Not everything is harassment.


(For some reason WordPress Dashboard is showing up really screwy in my Firefox browser, but not in IE – this has been going on for a couple of days and I can not figure out how that could suddenly happen. If anyone out there has any insight on this please let me know.)

Since returning from bargaining, I’ve had a whole lot of union stewarding situations in the workplace. Before Xmas, since the holidays….. it’s been one unending stream of discontented people coming to see me recently. Which at best is interesting, and at worst breaks up the work day if nothing else.

Although I deal a lot in basic basic sorts of complaints (unpaid overtime, underpayment for work, unsafe working conditions) – probably the number one issue I deal with weekly is conflicting personalities. Which makes some sense in a workplace as diverse as ours – there’s all sorts of ideas about how to communicate or complete our work, coming from all sorts of personal backgrounds.  Unfortunately, it’s not personality conflict that people want to discuss with me as their representative, but rather, the average complaint about a supervisor or co-worker always ends up couched in terms of personal harassment. (Which perhaps is one outcome from the amount of time spent on workplace anti-harassment training rather than workplace conflict-reduction training).

The standard definition for harassment reads something like:

Harassment covers a wide range of offensive behaviour. It is commonly understood as behaviour intended to disturb or upset. In the legal sense, it is behaviour which is found threatening or disturbing.” Wikipedia

Which is somewhat vague don’t you think? I mean, a lot of workplace behaviour is disturbing or upsetting – and who is to say whether it is intentional and directed or not? Where is the line between micromanaging behaviour (which drives everyone crazy) and focused nitpicking of the harassing variety? Where is the line between shunning and unfriendliness between co-workers? And further to that – even if there is some abrasiveness going on in our work units, does everything have to be pollyanna friendly? Does every situation need an intervention or is some of it just up to the individual to ignore the unpleasant party if possible?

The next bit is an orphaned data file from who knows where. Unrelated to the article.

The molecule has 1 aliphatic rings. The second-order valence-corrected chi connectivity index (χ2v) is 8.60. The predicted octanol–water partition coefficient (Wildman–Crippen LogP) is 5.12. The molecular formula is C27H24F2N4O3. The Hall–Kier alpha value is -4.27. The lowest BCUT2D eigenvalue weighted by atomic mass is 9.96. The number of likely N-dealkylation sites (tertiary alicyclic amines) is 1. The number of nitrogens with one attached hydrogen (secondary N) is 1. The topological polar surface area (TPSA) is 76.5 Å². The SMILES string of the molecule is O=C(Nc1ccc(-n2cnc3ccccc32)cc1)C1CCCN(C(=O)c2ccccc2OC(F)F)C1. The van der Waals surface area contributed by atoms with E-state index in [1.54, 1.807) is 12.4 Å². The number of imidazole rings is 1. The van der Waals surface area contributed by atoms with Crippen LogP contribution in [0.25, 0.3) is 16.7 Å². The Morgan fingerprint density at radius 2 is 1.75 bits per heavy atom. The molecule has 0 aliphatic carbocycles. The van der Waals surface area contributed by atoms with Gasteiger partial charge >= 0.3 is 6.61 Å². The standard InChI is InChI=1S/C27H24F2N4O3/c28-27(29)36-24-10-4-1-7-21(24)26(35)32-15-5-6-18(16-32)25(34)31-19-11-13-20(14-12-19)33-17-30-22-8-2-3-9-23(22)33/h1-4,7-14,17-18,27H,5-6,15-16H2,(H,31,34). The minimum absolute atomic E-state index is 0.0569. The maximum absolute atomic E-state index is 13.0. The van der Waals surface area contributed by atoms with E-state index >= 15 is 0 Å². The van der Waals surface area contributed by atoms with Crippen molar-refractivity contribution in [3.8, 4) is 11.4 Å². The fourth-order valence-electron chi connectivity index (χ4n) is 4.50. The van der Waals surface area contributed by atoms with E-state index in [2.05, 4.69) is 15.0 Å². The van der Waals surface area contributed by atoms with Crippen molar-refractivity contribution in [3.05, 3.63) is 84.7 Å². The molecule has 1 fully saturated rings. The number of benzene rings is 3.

These types of questions are the challenge of representation – because I am partial to mediated solutions in most of these situations rather than formal complaints – particularly if I believe it is more of a personality conflict than intended and focused torment.

Sadly, the discourse on harassment in our society has become so watered down that some individuals file everything objectionable under “personal harassment”. Complaints I have heard in this category include:

  • My supervisor frowns all the time – I can tell he doesn’t like me.
  • My supervisor wants my home phone number when I am working from home.
  • My supervisor makes me call in every day I am sick or absent from the office.
  • My supervisor is always hassling me to input my leave time into the system as soon as I return to the workplace.
  • My supervisor is always pointing out errors in my work. (When checked, in fact actual real serious work errors were occurring).

(And no, I am not making any of those up – each of these has been cited to me as an example of harassment) . Often these come with – “no one else is asked to do this,” “everyone else does it” (ie – come in late) or “no one else is treated this way”. None of which is any ammunition for an actual harassment investigation and case – and is a rather shabby attempt in some cases to smear another co-worker with the same behaviour the complainant has been accused of.